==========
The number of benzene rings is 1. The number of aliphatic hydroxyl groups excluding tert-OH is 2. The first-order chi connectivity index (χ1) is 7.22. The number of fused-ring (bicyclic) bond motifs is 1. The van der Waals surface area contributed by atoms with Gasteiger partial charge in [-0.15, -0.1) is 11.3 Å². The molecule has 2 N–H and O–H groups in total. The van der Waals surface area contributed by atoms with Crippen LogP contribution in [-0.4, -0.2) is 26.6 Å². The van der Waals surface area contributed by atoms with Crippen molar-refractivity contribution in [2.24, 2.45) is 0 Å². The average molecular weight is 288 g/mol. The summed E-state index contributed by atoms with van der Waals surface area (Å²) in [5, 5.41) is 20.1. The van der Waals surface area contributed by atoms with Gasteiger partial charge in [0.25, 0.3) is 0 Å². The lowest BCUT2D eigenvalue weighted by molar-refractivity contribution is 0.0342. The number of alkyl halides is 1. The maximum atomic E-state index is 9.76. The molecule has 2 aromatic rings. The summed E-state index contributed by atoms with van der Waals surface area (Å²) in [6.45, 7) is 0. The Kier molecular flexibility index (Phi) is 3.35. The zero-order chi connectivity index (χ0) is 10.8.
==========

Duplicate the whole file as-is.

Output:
The number of benzene rings is 1. The number of aliphatic hydroxyl groups excluding tert-OH is 2. The first-order chi connectivity index (χ1) is 7.22. The number of fused-ring (bicyclic) bond motifs is 1. The van der Waals surface area contributed by atoms with Gasteiger partial charge in [-0.15, -0.1) is 11.3 Å². The molecule has 2 N–H and O–H groups in total. The van der Waals surface area contributed by atoms with Crippen LogP contribution in [-0.4, -0.2) is 26.6 Å². The van der Waals surface area contributed by atoms with Crippen molar-refractivity contribution in [2.24, 2.45) is 0 Å². The average molecular weight is 288 g/mol. The summed E-state index contributed by atoms with van der Waals surface area (Å²) in [5, 5.41) is 20.1. The van der Waals surface area contributed by atoms with Gasteiger partial charge in [0.25, 0.3) is 0 Å². The lowest BCUT2D eigenvalue weighted by molar-refractivity contribution is 0.0342. The number of alkyl halides is 1. The maximum atomic E-state index is 9.76. The molecule has 2 aromatic rings. The summed E-state index contributed by atoms with van der Waals surface area (Å²) in [6.45, 7) is 0. The Kier molecular flexibility index (Phi) is 3.35. The zero-order chi connectivity index (χ0) is 10.8.